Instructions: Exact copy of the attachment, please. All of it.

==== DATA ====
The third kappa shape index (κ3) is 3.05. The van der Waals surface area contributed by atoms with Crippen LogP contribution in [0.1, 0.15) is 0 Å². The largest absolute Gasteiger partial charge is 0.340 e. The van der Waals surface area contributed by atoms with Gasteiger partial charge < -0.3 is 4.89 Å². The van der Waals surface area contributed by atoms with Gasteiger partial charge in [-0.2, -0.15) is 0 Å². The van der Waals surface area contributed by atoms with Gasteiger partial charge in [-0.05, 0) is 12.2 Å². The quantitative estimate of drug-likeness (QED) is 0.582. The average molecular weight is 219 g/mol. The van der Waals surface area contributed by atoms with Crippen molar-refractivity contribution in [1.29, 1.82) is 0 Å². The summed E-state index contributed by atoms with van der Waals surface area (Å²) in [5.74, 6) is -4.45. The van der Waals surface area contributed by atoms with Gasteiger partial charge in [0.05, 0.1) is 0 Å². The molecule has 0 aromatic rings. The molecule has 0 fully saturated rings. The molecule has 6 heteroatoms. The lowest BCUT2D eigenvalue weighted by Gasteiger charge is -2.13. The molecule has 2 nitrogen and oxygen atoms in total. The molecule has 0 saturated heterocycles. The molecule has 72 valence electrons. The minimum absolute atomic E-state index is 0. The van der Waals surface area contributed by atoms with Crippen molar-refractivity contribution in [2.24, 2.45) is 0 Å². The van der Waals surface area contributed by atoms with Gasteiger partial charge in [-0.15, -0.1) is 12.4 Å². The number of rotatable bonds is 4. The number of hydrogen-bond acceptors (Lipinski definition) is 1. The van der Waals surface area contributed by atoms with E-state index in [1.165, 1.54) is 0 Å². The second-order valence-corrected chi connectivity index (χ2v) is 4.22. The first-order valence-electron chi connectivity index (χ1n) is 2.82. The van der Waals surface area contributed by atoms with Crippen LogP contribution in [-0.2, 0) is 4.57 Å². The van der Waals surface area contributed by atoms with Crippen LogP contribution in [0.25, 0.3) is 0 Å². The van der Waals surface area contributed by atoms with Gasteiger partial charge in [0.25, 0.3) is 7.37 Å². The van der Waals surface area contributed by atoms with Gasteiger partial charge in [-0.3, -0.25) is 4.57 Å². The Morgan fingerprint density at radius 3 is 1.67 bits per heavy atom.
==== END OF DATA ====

The third kappa shape index (κ3) is 3.05. The van der Waals surface area contributed by atoms with Crippen LogP contribution in [0.1, 0.15) is 0 Å². The largest absolute Gasteiger partial charge is 0.340 e. The van der Waals surface area contributed by atoms with Gasteiger partial charge < -0.3 is 4.89 Å². The van der Waals surface area contributed by atoms with Gasteiger partial charge in [-0.2, -0.15) is 0 Å². The van der Waals surface area contributed by atoms with Gasteiger partial charge in [-0.05, 0) is 12.2 Å². The quantitative estimate of drug-likeness (QED) is 0.582. The average molecular weight is 219 g/mol. The van der Waals surface area contributed by atoms with Crippen molar-refractivity contribution in [1.29, 1.82) is 0 Å². The summed E-state index contributed by atoms with van der Waals surface area (Å²) in [5.74, 6) is -4.45. The van der Waals surface area contributed by atoms with Gasteiger partial charge in [0.05, 0.1) is 0 Å². The molecule has 0 aromatic rings. The molecule has 0 fully saturated rings. The molecule has 6 heteroatoms. The lowest BCUT2D eigenvalue weighted by Gasteiger charge is -2.13. The molecule has 2 nitrogen and oxygen atoms in total. The molecule has 0 saturated heterocycles. The molecule has 72 valence electrons. The minimum absolute atomic E-state index is 0. The van der Waals surface area contributed by atoms with Crippen molar-refractivity contribution in [2.24, 2.45) is 0 Å². The van der Waals surface area contributed by atoms with Gasteiger partial charge in [-0.15, -0.1) is 12.4 Å². The number of rotatable bonds is 4. The number of hydrogen-bond acceptors (Lipinski definition) is 1. The van der Waals surface area contributed by atoms with E-state index in [1.165, 1.54) is 0 Å². The second-order valence-corrected chi connectivity index (χ2v) is 4.22. The first-order valence-electron chi connectivity index (χ1n) is 2.82. The van der Waals surface area contributed by atoms with Crippen LogP contribution in [-0.2, 0) is 4.57 Å². The van der Waals surface area contributed by atoms with Crippen LogP contribution in [0.25, 0.3) is 0 Å². The van der Waals surface area contributed by atoms with Gasteiger partial charge in [0.25, 0.3) is 7.37 Å². The van der Waals surface area contributed by atoms with Gasteiger partial charge in [-0.3, -0.25) is 4.57 Å². The Morgan fingerprint density at radius 3 is 1.67 bits per heavy atom.